As some of you know, I serve on a Library Advisory Board for SAGE/CQ Press. These boards were begun several years ago by former ZSR librarian Elisabeth Leonard when she became the market researcher at SAGE. SAGE/CQ press, for those who don’t know, is a publisher of textbooks, academic monographs, journals and online products. They focus on the Social Sciences primarily, but do have some products in primary sources, humanities and hard sciences. The board I serve on is for Reference works including their online products. Each year they bring members of their various boards out to their US headquarters in Thousand Oaks, CA for a meeting and this year I was invited to attend. This meeting allows them to get feedback on a variety of things and present ideas to librarians to get their feedback. Some of what we discussed is confidential and involves new products they are considering, but I thought I’d share a few of the things that might be of interest.

We had a wide-ranging discussion about ebooks – how are libraries buying them, what are we taking into account when doing so, what pricing models are we seeing, etc. As we are well aware, most publishers are wrestling with the ins and outs of ebooks and libraries and the discussion helped them see what libraries are doing. What was fascinating to me was the range of ebook experiences among the various libraries represented by the board members. We had an Ivy League, a massive R1 ARL, a branch campus of a massive R1, a smaller state school, a comprehensive state institution, a large intra-state library consortium and WFU. Among us there were a huge range of ebook practices and experiences from ‘we buy it all on any platform’ to ‘we are just now starting to consider it’ and ‘our default in GOBI is set to ebook and we only buy print if specifically asked’ to ‘we still buy everything in print and sometimes as an ebook, too’. Clearly there are as many approaches to ebooks as there are institutions out there and the problems the create and the problems they solve are numerous.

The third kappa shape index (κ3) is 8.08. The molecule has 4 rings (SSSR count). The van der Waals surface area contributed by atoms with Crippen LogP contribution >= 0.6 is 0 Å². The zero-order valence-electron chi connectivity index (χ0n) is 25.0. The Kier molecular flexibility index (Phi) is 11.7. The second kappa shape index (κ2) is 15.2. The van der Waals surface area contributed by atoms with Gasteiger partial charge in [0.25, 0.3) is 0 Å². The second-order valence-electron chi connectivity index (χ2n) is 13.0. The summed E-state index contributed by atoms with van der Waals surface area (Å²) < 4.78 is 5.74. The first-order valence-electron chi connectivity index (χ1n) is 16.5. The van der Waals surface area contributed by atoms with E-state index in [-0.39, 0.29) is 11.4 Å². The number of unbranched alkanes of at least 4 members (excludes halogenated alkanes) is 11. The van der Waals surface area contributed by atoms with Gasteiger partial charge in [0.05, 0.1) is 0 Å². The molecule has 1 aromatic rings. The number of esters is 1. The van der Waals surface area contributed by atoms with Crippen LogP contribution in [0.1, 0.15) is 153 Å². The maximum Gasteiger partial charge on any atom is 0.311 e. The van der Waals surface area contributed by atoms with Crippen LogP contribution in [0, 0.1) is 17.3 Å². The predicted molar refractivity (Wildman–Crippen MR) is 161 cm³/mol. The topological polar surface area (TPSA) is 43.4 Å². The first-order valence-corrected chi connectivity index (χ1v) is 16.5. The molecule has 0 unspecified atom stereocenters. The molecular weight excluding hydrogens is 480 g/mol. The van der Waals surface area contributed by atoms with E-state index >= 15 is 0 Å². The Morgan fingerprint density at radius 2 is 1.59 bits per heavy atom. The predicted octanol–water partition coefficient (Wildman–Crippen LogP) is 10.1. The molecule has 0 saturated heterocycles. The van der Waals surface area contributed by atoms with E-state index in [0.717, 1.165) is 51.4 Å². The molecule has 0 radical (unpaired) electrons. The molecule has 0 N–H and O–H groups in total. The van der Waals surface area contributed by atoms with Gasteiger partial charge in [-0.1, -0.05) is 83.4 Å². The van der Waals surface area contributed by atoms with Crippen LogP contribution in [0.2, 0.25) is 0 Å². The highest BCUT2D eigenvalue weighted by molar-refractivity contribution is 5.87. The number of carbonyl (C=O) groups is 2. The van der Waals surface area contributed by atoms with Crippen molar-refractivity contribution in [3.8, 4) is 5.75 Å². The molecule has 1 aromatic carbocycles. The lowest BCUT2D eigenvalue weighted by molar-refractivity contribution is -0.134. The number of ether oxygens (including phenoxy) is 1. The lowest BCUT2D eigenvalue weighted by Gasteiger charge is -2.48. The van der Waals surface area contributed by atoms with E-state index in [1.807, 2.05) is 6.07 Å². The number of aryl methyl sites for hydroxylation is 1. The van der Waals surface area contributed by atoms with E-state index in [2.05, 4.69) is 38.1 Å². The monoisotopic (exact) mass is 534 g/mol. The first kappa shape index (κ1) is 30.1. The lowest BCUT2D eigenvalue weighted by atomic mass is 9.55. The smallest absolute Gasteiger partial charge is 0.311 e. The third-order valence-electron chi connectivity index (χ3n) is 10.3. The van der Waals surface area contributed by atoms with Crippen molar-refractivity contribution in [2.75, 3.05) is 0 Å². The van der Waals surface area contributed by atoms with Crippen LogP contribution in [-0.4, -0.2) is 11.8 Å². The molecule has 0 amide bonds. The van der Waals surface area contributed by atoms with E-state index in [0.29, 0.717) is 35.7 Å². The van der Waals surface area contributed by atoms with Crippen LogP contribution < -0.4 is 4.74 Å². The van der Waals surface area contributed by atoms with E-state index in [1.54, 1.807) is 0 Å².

Another interesting discussion was about discovery services and how publishers can make their materials more discoverable. This led to a lively discussion about whether the issues of discovery lie with the publishers, the metadata, the discovery service providers or the type of content needed. It’s probably a bit of all of those, to be honest, but again it was so interesting to hear how other libraries approach their discovery services. We discussed how the document type (i.e. encyclopedia article or CQ Researcher report) would be lovely to have appear at the top of a search so students get to those good context sources before scholarly journals perhaps, but the reality of making that happen is far more complicated.

Other discussions related to new products (some of them are VERY interesting), products in the pipeline and products just being kicked around as ideas. We also talked about the larger SAGE/CQ Press areas of emphasis, pricing models and communication strategies. I love hearing about these things and do hope some that were discussed come to fruition without being a bazillion dollars 🙂 All in all it was a great trip. I don’t love southern California but the weather was lovely, the hotel was great, dinner on the beach in Malibu did not stink and the company both from SAGE and the other librarians was really wonderful – so more pluses than minuses I guess.